“He who walks with wise men will be wise, but the companion of fools will suffer harm.” Proverbs 13:20
Like it or not, peer pressure is a reality for all of us, at any age. The people we hang with ultimately influence who we become. It is easy to think that as we mature, we move beyond all the silly influence of others, like it was when we were in school.
A closer look at humanity reveals something quite different: no matter the age, the social status, the location…people are drawn to be like one another, to follow each other, and to think as others think.
The writer of Proverbs knew this well. He pleaded with his sons to spend time with wise men, those of high moral character and lifestyle, because he wanted the best for them.
His use of the term “walks” in this verse is not by accident. Walking is a choice word; in this context it has the idea of a manner of life. It is a consistent, daily, step by step, progression through life.
In another sense, the Hebrew term “walks” is used of going on a journey. So when one walks, it is the method he applies to get to his destination. That destination finds its finality at the end of life.
As in most of the Proverbs, Solomon uses a two-part comparison, wherein he takes a principle, illustrates it with a concrete image, and then gives the opposite. This principle of two teaching method emphasizes simplicity – the writer doesn’t go on for pages saying the same thing over again or stating it in different ways. His brilliance is evident in his simplicity, his clarity.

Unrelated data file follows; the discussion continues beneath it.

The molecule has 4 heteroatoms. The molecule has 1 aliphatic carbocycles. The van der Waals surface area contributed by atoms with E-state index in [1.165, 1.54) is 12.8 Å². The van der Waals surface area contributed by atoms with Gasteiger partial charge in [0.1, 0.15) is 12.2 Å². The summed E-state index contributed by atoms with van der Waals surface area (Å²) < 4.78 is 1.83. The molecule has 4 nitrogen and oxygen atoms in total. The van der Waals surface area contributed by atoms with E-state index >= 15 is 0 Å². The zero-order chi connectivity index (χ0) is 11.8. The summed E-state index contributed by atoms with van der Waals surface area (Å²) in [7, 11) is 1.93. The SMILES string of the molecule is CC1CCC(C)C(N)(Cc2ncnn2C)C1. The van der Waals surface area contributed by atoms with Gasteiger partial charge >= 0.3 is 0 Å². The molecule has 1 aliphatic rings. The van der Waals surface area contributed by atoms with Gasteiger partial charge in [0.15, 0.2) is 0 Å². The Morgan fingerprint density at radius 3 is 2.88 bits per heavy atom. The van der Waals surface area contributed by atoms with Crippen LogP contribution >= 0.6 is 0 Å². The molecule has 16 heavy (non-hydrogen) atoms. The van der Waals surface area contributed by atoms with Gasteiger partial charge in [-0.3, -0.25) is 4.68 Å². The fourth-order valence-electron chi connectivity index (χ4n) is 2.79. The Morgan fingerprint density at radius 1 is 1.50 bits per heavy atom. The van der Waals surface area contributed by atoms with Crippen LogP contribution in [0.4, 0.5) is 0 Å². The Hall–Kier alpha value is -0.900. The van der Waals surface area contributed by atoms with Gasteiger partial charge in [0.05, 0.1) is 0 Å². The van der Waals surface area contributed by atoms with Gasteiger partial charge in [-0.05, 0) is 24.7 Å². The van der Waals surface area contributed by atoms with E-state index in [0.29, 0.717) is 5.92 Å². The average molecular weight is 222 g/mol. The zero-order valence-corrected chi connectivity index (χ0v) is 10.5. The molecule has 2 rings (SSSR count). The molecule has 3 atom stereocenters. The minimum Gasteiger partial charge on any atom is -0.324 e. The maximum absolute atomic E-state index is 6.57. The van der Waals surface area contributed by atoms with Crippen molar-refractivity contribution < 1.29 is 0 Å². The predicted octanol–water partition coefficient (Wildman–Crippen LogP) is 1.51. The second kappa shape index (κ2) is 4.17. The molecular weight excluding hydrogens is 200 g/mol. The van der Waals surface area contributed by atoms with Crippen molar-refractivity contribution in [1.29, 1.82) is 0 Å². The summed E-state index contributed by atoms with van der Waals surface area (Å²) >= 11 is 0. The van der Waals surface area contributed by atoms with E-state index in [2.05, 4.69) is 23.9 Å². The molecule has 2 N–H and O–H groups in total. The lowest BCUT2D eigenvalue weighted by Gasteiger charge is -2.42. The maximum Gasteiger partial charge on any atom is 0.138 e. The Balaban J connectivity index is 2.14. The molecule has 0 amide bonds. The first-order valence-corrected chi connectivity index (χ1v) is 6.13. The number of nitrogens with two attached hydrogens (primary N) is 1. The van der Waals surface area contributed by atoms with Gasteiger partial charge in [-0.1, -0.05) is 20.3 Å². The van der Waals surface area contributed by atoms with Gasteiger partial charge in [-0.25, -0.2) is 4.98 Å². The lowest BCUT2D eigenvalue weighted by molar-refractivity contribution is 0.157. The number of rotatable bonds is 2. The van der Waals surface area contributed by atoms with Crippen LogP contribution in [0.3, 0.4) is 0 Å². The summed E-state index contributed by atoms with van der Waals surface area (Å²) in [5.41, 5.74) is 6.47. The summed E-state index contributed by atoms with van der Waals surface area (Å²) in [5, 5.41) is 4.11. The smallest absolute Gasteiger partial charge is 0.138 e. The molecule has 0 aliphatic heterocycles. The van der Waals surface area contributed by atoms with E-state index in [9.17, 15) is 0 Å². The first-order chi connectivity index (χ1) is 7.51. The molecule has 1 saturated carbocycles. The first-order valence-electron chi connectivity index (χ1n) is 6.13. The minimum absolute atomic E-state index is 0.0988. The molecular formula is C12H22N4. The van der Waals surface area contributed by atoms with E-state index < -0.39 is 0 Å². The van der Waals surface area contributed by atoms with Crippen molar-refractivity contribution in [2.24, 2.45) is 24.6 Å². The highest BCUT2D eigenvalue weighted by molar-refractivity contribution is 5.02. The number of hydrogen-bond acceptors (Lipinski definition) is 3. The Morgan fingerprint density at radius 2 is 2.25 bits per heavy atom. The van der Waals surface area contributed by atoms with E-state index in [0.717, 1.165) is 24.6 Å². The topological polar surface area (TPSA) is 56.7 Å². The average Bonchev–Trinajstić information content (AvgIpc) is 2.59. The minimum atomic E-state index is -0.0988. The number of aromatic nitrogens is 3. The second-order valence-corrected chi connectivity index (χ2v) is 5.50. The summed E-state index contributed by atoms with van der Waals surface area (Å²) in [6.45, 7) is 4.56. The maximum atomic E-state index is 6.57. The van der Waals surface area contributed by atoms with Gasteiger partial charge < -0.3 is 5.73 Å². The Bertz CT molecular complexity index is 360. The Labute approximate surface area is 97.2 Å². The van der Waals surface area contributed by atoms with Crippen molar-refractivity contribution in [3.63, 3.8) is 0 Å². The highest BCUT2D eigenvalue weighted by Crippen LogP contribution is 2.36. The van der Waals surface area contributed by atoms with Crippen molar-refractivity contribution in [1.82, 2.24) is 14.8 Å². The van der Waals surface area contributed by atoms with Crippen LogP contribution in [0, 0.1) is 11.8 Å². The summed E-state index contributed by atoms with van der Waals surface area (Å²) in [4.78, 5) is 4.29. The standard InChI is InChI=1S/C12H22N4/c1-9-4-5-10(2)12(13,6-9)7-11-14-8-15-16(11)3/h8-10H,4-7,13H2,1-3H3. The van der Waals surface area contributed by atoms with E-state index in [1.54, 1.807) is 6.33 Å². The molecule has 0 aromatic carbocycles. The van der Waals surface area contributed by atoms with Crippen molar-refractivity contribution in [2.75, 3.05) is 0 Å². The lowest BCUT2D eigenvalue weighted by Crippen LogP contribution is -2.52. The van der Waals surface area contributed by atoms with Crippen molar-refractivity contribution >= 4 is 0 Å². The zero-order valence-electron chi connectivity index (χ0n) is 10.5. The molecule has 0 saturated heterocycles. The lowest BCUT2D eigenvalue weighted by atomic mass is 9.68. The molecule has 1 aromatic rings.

Here, in stating “the companion of fools will suffer harm” he assures the reader of what happens if you don’t walk with the wise. Spending our lives with foolish people will eventually bring damaging results into our lives. And the application to us is clear: it is vital to choose companions who we want to be like.
I once knew a younger businessman who avoided people from his generation. He only spent time with older, successful businessmen. He would golf with them, have drinks with them, take them to lunch. Why? He wanted to be like them. He wanted to develop their mannerisms, habits, and schedules, because those men had made lots of the mistakes the younger guys were inevitably going to make, but had proven their skill in business by their ultimate success.
He was walking with the wise men, instead of hanging with the fools.
In a vastly more important sense, we are to do the same with our spiritual comrades. If we want to live with wisdom, it’s not going to happen by chillin’ with idiots. It happens by spending time – walking – with those who have gone before, experienced the losses and victories life, and come through with genuine wisdom.
There’s a journey ahead of us. Let’s start now…